A Random Image

Archive for March, 2007

|| March 23, 2007 || 9:14 pm || Comments (0) ||

um, erm, ahhhh….

Sometimes I am too tuckered out from my adventures to even blog voyeurnal them.

You people make up fantasy scenarios amongst yourselves. I’m on my way out the door again and maybe I’ll be able to sort some thinks out sometime tomorrow. Then, you know, transcribe them from my brain through my fingertips and onto your warm little glowy screens.


|| March 20, 2007 || 3:56 pm || Comments (5) ||

“Don’t be silly, Mister Man.”

Maxim doesn’t often get all yelly with me. One thing that sticks in his craw, though, is my propensity for picking up the random hitchiker here and there. That one trick makes him go a big shouty every time.

Yesterday I saw a woman about my age walking along the highway. She was missing her left arm at the shoulder. Highway 431 is notoriously busy and populated with mind-numbingly poor drivers. Seeing a pedestrian at the shoulder –not to mention a one-armed, female one– made me nervous as all-fuck, so I pulled over and ended up giving her a ride a mile or two down the road. Dropped her off, got thanked, that was that.

Word of this, of course, got back to Maxim and he loudly upbraided me in the confines of our bedroom last night.


JETT: Come onnnn, Maxim. That was as about as safe a hitchiker scenario as there ever was.


JETT: Well, I’m possessed of totally good instincts. Really.


JETT: Maxim! The woman had one arm and weighed a hunnert and twenty pounds. If I let her get the best of me, I totally deserve a killing.

I stood there and blinked at him a couple of times. He totally went off, then.

|| March 17, 2007 || 10:40 pm || Comments (1) ||

I mean, REALLY.

The internet should not be abused this way.

I got a text from m’man Skillzy earlier. Apparently he is having a fiiiiine time. He had a little difficulty with the spelling of “AHPYY SANIT PECTRICKS ADY!”

Gimme an X! Gimme another X! Multiply that times three! GO TEAM!

If you are, say, the kind of person that did not choose to associate with females as you were growing up because they seemed to you to be just so damned difficult, then raising daughters might prove to be somewhat a challenge when you are a certified grownelly-up.

This morning the most emotionally unruly daughter was at her sweetest and kindest and most helpful while the other two were having their own versions (“Lili! Put. The pants. On. Now.”) of defiant (“Scout, if is so dang hard for you to be productive while being so fashion-conscious, then I can solve the problem for you by confiscating those heels and setting! Them! Onnfiiirrrrrre.” Poor Scout. Lili got to me first and stole all my patience clean away.) meltdowns.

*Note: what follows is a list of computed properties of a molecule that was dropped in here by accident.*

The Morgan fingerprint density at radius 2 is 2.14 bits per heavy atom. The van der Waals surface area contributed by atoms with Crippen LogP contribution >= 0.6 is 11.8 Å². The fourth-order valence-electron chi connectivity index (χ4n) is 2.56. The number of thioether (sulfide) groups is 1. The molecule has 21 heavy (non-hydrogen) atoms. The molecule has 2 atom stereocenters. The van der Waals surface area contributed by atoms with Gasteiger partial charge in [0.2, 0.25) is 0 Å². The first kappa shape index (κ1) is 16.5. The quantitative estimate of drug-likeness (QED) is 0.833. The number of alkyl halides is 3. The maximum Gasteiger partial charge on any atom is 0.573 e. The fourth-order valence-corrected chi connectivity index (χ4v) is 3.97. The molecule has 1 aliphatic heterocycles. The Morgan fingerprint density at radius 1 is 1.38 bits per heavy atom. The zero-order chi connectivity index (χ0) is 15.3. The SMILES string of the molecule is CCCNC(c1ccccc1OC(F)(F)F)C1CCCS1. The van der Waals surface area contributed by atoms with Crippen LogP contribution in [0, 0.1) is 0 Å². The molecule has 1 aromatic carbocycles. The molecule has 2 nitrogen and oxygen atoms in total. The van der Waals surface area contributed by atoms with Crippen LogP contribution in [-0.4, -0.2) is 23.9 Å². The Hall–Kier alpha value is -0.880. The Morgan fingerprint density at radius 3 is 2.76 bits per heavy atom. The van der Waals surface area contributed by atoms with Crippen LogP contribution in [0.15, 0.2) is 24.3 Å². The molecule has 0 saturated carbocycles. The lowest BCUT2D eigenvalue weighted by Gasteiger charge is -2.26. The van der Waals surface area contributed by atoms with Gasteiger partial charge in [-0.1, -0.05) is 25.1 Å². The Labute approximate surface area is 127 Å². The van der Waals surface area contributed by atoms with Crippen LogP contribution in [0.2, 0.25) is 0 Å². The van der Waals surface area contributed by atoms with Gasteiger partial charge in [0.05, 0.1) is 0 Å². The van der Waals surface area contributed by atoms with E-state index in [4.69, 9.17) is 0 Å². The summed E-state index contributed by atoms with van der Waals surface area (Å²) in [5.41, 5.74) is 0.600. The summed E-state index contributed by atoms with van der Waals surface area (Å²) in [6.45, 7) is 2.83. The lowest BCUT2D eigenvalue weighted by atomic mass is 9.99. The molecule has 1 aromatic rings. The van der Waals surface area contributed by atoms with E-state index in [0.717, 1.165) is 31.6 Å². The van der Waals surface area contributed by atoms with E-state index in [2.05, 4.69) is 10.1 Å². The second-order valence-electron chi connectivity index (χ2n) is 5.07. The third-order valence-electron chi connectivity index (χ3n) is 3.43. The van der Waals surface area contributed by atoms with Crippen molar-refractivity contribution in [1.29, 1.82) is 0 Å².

One day, I aim to figure out how to be a pro at this whole ‘mother’ gig. For now, I am going to go have a Lush bath. And maybe swear copiously in an ‘outside voice’. The bathroom has these really great, really satisfying acoustics.

There is this place up the road a ways, tucked back among the winding rural roads that you find all over this place if you drive even a mere five minutes out of the town proper. I found it quite by accident one day, and may not have even seen it had I not been looking for someplace else so very hard.

It’s a smallish farm seated in the midst of rolly fields; it boasts a nice brick house and a sweet little manicured lawn. There is a sizable garden off to the left of the house and behind that garden there are two silos, an oldish sort of tractor and a big, open red barn. Above the barn’s large doors there are carefully-cut and -hung letters that spell out ‘Someday Farm’.

The first time I saw this vista, I sat and stared across it for a good fifteen minutes, breath coming in slow, peaceful draws: Diaphragm out, beat, diaphragm collapse, beat, inhale carefully once more. It was that moment precisely before twilight on a summer’s eve where everything has a magical clarity, the heat of the day drawing slowly back and the no-see-ums dancing in the space between your eyes and what lies beyond.

Someday Farm, how simple and brilliant and amazing a thing to title such a pristine and wonderful little setup. Someday Farm. It just sounds so full and fetching. The promise of a pretty girl’s kiss. The roll of cash settled neatly in a breast pocket. Home-churned ice cream on a Sunday afternoon. A game of cards with your Very Bests on a Saturday night. Creek-swimming on a long and lazy day.

Every now and again, especially back in those days of Emotionally Tenuous Hanging-On, I’d take a beer or a peach NeHi out there and sit across the way from Someday Farm, staring or scribbling and almost always dreaming want-drenched things. It became one of my favorite places in This Most Hellishly Unholy Of All The Places I Mostly Despise.

My friend Geno drove in from Waseca, Minnesota one whirlwind day in the early fall, late nineties. I’d called him two days previous: “Okay, Geno, it’s time. I need you here. Will you come stay a while?” No sooner than I had pushed out the words he was packing his bags and filling out leave papers. Before I knew it, he was squeezing the life out of me with his machinist’s arms and digging a pit in the sand at the beach for a cookout. He’d been patient, waiting for that call he knew in his innermost being I would one day certainly make. Smart man, my dear friend Geno. He knew my insides when even I had no idea what had become of them.